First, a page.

THE TOP SPOT... on our list goes to the performer Houdini derived his performing name from.
He understood phenomenally well how to build the myth around both the performer and the performance in order to draw audiences in.
Thurston was arguably one of the last performers of the Golden Age of Magic. At the time of his death, he had the largest touring illusion show in the world.
It would be difficult to find a harder-working performer, in any field, then David Copperfield.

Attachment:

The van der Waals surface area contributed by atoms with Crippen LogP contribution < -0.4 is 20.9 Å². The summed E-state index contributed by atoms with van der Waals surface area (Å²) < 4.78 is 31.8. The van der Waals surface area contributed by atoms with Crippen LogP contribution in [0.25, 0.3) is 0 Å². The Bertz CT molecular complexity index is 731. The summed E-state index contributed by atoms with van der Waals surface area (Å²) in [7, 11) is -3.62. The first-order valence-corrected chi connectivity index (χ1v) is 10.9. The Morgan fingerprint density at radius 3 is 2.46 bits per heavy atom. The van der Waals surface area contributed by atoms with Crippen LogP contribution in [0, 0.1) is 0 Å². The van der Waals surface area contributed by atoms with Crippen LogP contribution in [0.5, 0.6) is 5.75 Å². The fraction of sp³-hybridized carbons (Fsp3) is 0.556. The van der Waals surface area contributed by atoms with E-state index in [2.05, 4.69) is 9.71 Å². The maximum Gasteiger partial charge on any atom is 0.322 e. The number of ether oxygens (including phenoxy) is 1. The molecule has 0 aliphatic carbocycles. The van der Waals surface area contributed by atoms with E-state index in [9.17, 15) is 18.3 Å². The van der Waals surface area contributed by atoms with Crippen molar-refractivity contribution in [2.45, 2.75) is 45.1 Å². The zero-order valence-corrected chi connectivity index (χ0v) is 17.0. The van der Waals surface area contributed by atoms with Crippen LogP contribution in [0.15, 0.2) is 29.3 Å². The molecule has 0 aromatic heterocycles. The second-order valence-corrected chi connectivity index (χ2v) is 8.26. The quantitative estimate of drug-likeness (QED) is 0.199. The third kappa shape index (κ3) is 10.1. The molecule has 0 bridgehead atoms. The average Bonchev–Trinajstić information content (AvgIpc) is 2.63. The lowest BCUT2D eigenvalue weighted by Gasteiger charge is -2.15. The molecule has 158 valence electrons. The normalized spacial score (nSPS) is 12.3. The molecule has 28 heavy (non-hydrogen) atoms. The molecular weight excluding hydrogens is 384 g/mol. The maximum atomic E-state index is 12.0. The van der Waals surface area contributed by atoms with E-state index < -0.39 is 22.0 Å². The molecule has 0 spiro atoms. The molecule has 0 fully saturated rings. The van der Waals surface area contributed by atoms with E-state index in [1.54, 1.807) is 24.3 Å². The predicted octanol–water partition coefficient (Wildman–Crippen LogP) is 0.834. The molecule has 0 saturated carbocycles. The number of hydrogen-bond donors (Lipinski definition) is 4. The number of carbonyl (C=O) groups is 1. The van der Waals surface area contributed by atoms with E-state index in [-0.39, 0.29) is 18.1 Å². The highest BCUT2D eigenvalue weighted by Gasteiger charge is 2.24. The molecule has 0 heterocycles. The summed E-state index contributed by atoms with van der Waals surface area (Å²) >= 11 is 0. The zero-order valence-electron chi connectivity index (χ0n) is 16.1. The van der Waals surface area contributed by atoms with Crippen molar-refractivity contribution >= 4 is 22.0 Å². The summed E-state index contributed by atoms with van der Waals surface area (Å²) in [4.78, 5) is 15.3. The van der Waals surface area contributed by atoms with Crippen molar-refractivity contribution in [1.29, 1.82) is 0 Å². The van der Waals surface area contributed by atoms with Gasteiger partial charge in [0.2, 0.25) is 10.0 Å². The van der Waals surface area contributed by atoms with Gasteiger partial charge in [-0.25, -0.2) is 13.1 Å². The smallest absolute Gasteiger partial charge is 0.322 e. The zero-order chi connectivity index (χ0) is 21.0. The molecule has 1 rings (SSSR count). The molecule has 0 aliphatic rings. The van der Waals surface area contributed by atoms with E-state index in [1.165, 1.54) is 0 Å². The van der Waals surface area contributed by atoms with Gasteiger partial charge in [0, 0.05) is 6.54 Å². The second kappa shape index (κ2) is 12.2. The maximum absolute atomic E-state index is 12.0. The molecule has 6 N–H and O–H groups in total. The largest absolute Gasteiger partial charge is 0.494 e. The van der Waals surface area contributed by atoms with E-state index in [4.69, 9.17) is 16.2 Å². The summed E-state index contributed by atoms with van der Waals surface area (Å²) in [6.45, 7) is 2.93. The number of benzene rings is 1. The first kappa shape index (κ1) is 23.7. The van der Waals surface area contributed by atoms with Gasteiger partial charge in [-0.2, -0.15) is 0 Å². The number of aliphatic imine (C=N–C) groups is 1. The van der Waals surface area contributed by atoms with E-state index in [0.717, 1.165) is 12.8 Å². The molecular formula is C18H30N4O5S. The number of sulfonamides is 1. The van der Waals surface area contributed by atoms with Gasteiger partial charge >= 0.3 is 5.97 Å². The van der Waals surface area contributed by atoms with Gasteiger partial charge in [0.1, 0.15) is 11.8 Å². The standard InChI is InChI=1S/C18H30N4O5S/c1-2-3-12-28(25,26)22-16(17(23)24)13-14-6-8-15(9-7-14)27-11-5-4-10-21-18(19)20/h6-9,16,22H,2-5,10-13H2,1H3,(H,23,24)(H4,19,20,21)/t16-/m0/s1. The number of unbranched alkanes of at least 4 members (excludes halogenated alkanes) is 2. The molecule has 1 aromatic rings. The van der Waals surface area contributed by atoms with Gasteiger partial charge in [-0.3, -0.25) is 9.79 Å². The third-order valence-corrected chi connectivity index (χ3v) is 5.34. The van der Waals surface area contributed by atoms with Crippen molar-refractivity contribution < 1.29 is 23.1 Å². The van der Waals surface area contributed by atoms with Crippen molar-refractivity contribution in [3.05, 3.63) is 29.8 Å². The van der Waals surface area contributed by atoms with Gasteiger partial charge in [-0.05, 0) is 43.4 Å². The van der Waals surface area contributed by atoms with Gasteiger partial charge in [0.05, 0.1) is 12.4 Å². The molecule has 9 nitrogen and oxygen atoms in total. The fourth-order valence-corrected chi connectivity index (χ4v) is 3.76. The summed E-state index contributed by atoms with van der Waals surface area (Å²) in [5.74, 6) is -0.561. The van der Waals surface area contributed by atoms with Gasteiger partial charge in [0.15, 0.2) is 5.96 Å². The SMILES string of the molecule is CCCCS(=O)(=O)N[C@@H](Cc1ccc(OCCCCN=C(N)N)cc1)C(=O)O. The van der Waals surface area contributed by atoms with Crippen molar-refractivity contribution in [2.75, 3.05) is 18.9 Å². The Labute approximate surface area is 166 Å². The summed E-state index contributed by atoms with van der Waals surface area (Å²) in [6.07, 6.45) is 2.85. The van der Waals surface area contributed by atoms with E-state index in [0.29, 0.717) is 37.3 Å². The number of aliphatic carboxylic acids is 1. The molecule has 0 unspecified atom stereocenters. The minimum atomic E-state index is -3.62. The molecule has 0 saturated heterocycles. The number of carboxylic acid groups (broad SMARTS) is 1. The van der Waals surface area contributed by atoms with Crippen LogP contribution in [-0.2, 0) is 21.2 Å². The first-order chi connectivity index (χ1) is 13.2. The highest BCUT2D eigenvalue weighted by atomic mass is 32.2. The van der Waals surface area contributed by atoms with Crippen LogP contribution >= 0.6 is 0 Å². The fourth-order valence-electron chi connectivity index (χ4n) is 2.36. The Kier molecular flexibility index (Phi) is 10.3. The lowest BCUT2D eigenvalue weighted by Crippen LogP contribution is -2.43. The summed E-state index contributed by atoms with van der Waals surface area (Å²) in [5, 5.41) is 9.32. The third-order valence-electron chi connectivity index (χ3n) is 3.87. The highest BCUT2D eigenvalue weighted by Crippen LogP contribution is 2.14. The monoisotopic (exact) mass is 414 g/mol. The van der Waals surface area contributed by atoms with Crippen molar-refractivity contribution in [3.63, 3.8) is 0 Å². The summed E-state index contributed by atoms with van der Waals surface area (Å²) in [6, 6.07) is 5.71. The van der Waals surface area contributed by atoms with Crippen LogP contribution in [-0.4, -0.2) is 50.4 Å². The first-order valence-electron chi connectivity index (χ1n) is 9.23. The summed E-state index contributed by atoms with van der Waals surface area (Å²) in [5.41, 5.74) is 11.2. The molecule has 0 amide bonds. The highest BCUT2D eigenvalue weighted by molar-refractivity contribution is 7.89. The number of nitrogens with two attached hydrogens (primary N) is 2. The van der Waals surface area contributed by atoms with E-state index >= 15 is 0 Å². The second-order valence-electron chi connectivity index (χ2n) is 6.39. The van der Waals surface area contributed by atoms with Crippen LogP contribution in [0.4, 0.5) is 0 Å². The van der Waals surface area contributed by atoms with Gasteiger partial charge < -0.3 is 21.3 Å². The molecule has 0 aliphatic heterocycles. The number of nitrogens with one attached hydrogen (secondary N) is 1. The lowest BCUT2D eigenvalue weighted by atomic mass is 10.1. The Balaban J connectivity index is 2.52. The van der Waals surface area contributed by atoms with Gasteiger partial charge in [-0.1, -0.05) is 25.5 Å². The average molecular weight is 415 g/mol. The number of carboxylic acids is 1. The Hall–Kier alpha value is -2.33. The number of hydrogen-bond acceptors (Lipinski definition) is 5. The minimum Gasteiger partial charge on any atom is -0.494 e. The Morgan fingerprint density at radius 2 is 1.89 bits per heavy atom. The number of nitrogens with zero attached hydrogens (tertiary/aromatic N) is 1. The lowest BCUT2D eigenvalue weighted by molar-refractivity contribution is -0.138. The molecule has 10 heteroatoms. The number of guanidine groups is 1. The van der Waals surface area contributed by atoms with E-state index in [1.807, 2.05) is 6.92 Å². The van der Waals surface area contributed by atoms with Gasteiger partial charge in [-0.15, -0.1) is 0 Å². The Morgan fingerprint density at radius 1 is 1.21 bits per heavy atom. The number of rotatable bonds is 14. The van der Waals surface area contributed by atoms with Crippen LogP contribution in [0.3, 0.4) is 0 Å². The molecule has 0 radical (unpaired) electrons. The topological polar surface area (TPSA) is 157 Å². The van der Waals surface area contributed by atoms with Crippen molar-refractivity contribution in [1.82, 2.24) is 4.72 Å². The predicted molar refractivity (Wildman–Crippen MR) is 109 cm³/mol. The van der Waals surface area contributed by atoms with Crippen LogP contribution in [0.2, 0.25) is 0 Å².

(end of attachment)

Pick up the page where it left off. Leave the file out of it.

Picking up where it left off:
John Nevil was a British magician who had an amazing thirty-one-year run at the Egyptian Hall in London with George Cooke.
When you think of the quintessential classic look of the magician, you probably picture Herrmann the Great.
Known as "The Professor," Vernon is responsible for helping create the modern look of close-up magic.
Canadian magician Doug Henning was largely responsible for the resurgence of the popularity of magic in the 1970s.
Devant was a British magician who rose to prominence as a member of the Maskelyne & Cooke company.
Known as "The Dean of American Magic," Kellar toured the world performing large-scale illusions.